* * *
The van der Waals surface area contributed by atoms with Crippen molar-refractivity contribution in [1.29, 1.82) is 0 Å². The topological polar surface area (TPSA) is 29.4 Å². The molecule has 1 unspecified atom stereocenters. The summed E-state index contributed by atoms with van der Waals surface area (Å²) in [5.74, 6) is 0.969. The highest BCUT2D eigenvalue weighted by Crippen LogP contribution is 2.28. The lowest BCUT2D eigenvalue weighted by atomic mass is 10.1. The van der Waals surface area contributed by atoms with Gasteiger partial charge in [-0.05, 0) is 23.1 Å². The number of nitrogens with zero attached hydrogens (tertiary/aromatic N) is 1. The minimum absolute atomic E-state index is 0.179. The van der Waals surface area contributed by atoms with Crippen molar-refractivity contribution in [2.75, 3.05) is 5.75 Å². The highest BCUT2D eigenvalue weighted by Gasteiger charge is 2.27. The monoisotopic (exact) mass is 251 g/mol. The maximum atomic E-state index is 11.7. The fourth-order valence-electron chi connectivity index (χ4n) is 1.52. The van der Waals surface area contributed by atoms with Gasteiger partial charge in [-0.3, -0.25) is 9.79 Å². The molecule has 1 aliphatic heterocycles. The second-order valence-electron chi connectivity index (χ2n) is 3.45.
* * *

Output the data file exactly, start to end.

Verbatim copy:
The van der Waals surface area contributed by atoms with Crippen molar-refractivity contribution in [1.29, 1.82) is 0 Å². The topological polar surface area (TPSA) is 29.4 Å². The molecule has 1 unspecified atom stereocenters. The summed E-state index contributed by atoms with van der Waals surface area (Å²) in [5.74, 6) is 0.969. The highest BCUT2D eigenvalue weighted by Crippen LogP contribution is 2.28. The lowest BCUT2D eigenvalue weighted by atomic mass is 10.1. The van der Waals surface area contributed by atoms with Gasteiger partial charge in [-0.05, 0) is 23.1 Å². The number of nitrogens with zero attached hydrogens (tertiary/aromatic N) is 1. The minimum absolute atomic E-state index is 0.179. The van der Waals surface area contributed by atoms with Crippen molar-refractivity contribution in [2.75, 3.05) is 5.75 Å². The highest BCUT2D eigenvalue weighted by Gasteiger charge is 2.27. The monoisotopic (exact) mass is 251 g/mol. The maximum atomic E-state index is 11.7. The fourth-order valence-electron chi connectivity index (χ4n) is 1.52. The van der Waals surface area contributed by atoms with Gasteiger partial charge in [-0.3, -0.25) is 9.79 Å². The molecule has 1 aliphatic heterocycles. The second-order valence-electron chi connectivity index (χ2n) is 3.45.